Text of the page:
Grower access to generic pesticides
It is generally accepted within the grower community and pesticide industry that the introduction of generic pesticides can lead to additional competition, result in reduced prices and generate savings to growers on their pesticide inputs, although views vary on the potential magnitude of such impacts. Literature and data analysis on the effects of generic pesticides on pesticide prices are limited.
The more timely data compensation process envisioned under these Regulations means that growers would gain access to and accrue benefits from the market entry of generic pesticides approximately one year sooner than under the previous policy.
To estimate the potential magnitude of the benefit of growers “saving sooner” under the Regulations, a two-step analysis was conducted based on assumptions regarding the impact of generic competition, the number of generic pesticides entering the market and several other factors.
In the first step, generic submissions currently in the queue were examined to identify, where possible, the innovator pesticides with which generic companies are likely to compete. Proprietary data was used to determine recent grower expenditures on these innovator pesticides. The estimated grower savings on pesticide expenditures were calculated based on an assumed price decline that was linked to whether generic versions of these pesticides are already available, and if so, the number of competing generic pesticides. Use of a pesticide was assumed to be constant in response to a price decline (inelastic demand). (see footnote 2)
In the second step, impacts in future years were estimated based on an assumed number of generic submissions per year (10), on the assumed expenditures associated with each pesticide ($7.5 million) and on the assumed price decline on generic entry (15%). These assumptions were premised on an expectation of sustained interest by generic companies in introducing competitor pesticides to the Canadian market, the presumption being that generic companies will pursue pesticides associated with high grower expenditures (i.e. above $20 million in annual sales) as well as those with much lower expenditures for which they can have some competitive advantage. Limited price declines were also anticipated, considering that many future generic pesticides would enter a market in which other generic versions are already available (and thus serve to decrease the extent of price declines).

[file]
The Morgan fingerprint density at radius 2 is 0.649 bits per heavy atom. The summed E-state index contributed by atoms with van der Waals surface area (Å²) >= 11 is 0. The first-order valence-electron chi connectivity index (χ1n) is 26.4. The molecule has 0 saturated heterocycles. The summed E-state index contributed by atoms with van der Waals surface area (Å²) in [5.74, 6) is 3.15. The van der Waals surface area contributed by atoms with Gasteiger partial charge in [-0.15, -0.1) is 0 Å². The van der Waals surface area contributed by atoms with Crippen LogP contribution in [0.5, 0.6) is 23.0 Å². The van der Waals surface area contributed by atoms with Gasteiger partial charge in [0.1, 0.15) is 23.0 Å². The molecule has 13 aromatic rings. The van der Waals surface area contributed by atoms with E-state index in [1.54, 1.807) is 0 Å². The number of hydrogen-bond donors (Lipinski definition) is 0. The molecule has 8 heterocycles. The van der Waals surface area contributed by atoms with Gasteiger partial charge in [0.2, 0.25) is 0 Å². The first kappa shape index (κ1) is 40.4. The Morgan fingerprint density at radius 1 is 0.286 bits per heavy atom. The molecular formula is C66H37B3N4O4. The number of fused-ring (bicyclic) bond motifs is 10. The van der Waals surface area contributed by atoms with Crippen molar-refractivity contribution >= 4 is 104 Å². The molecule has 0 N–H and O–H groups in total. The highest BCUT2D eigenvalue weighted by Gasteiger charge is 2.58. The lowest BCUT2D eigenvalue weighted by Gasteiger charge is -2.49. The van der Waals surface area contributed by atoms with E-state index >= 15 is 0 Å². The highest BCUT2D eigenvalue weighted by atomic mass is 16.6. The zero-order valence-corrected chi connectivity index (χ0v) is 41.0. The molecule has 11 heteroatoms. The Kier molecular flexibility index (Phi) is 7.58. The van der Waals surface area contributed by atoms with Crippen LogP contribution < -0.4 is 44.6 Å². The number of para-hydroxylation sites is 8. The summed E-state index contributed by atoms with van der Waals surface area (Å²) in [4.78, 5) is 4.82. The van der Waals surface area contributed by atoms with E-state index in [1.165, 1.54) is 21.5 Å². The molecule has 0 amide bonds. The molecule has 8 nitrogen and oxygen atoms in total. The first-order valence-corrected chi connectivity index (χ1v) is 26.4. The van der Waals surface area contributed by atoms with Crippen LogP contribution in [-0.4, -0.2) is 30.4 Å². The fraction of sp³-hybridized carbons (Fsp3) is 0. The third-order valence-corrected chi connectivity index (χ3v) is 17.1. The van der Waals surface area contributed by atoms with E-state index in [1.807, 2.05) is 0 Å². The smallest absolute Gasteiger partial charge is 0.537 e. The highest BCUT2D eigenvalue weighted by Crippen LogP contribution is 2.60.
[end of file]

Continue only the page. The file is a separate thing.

Based on this analysis, the estimated benefit to growers of accruing savings one year sooner as a result of a more timely entry of generic pesticides would be $11 million over 10 years: $6 million from generic pesticides with submissions now in the queue, and $5 million from generic pesticides assumed to be introduced in future years. Estimates from this simplified analysis are sensitive to changes in assumptions, but even significant changes to underlying assumptions (e.g. doubling of the number of generic submissions per year and a doubling of the expenditures for each pesticide) still generate an overall benefit of approximately $27 million over 10 years. Nevertheless, as discussed below, benefits to growers from a more timely process could be offset by the impact of delays in generic entry as a result of extended data protection under the minor use incentive.
Grower access to pesticides for use on minor crops
To the extent that pesticide companies register minor uses in the future, growers of minor use crops will gain access to an increased number of pesticides addressing significant unmet pest control needs.
While minor uses are recognized by growers as essential to cost-effective pest control, pesticide companies often have minimal commercial incentive to register pesticides on these crops. That is, the costs that a registrant will incur to develop data to support a minor use registration (e.g. residue and efficacy data) may be too high given the projected revenues from registration.
“Minor use” needs manifest themselves in different ways:
- The absence of registered pesticides for important crop-pest use combinations may result in diminished crop yield and quality. A subset of this issue is the limited number of registered biopesticides that can be used on organic-certified crops. Lack of access to pesticides that are available in other countries can place Canadian growers at a competitive disadvantage.
- If there is an insufficient range of available pesticides, reliance on a single pesticide could elevate the risk of target pests becoming resistant.
- Practical disadvantages of existing pesticides (e.g. long worker re-entry intervals) can preclude growers from monitoring crops for other pest control problems, and large environmental buffer zones can reduce the acreage on which a crop can be grown.